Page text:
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50 years of edgy design – the “Countach-Factor”

While the world was listening to the Beatles and the ladies were wearing dresses with flowers as well as the car industry was producing cars with many round elements like the BMW 2002 or the Jaguar XJ and the Mercedes 280 SL “Pagode”, the legendary Marcello Gandini was preparing something that would leave the entire world speechless and would have influenced car design but not only, for the coming 50 years until today.

March 11th, 1971, Geneva Motorshow. The World was shocked when Lamborghini lifted the veil from their latest creation. The Lamborghini LP500, later known as the Countach. A kind of wedge with 4 wheels, a 12 cylinder engine in the back in a breathtaking, intense yellow paint. Every car enthusiast, but not only, was kidnapped into a world of edges, large glass surfaces and aerodynamic efficiency that took the Countach straight into the Olympus of instant classics, as they are called today. You have to imagine that, as described in the beginning, the world was still used to very round designs in general. These unusual forms were absolutely revolutionary. It’s enough to mention that this car, has been produced by Lamborghini for 26 years with very light modifications to the design. As a comparison, it would be the same if the Volkswagen Golf would still look like in 1995. Unbelievable!

Must haves

So, what else was happening 50 years ago, in particular in the pen industry? I did some research and have found a couple of interesting pieces to share with you going back 50 years. One of the first things to mention is that writing instruments were thinner in general. Have a look for example to this selection of Cartier Must Pens from the early seventies. Look at how many different finishes the offered and the majority of them were gold plated. Interesting detail on the top of the pen are the 3 twisted rings. So beautiful and sophisticated.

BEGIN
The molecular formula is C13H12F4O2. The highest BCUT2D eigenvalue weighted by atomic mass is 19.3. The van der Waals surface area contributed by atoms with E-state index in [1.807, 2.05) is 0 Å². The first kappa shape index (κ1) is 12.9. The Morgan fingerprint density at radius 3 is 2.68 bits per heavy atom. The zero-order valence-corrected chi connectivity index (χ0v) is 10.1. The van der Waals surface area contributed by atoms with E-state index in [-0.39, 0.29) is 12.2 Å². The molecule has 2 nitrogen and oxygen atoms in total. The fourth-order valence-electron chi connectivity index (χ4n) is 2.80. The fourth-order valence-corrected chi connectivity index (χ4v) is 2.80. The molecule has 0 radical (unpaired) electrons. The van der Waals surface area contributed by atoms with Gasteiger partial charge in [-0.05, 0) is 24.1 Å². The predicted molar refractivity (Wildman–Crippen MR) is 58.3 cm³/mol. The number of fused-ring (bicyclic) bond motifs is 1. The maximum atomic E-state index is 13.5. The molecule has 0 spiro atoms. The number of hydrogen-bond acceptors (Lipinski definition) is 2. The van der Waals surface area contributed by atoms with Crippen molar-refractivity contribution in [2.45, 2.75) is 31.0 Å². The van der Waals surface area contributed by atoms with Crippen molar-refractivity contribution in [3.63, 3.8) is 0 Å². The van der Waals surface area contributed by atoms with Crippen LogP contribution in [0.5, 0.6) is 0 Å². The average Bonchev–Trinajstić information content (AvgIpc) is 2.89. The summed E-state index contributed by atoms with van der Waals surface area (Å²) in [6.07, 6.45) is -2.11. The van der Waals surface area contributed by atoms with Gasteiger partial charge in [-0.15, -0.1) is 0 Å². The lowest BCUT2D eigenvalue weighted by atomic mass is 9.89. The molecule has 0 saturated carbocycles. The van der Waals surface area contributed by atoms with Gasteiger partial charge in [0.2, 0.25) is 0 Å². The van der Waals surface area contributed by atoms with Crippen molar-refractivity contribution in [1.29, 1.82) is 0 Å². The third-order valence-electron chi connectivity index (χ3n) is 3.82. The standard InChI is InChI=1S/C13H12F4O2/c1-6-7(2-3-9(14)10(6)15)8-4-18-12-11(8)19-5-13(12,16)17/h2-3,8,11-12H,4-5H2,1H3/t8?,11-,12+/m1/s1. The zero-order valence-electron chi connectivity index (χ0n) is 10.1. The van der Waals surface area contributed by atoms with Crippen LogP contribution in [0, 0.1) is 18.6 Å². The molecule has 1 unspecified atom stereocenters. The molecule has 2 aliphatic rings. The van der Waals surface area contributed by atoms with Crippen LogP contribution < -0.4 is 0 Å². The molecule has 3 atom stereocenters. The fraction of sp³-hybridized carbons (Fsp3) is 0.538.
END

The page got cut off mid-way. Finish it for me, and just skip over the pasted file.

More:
Not only lighters

Another stunning piece from 1970, is the Dunhill Dress with its singular shape, a kind of flat-rounded barrel with a guilloche finish, so called “grains d’orge”, on the flat sides and wisely inserted black lacquered areas. Of course, it features a 18ct gold nib as you would expect from a fountain pen of this calibre. Also here, the shape and the size of the pen were very slim and light. In proportion to the length of the pen, quite a thin instrument. Very typical at the time.

The Pakistan Instrument of Surrender

Last but not least, also in 1971, the Pakistan Instrument of Surrender was signed with a fountain pen coming from a shop in Calcutta. According to the story told by Mallika Circar, the document was signed probably with a Shaeffer fountain pen. For once at least, it wasn’t a Montblanc Meisterstück. Jokes aside, on December 16th, 1971, The Pakistan Army in East Pakistan (now Bangladesh) surrenders to the joint forces of India and the Bengali nationalist separatists, ending the Bangladesh Liberation War and sealing the Victory Day of Bangladesh.

50 years might seem a long time. But for some iconic pieces time stopped somehow. Or we could say, that these pieces age very well. But as the Countach was an inspiration in design for many decades and has become a highly collectible car, many of the pieces above have become appreciated collection items and will be even more as time will pass. Watch out for some seventies pieces since slim design is celebrating a fast comeback. 

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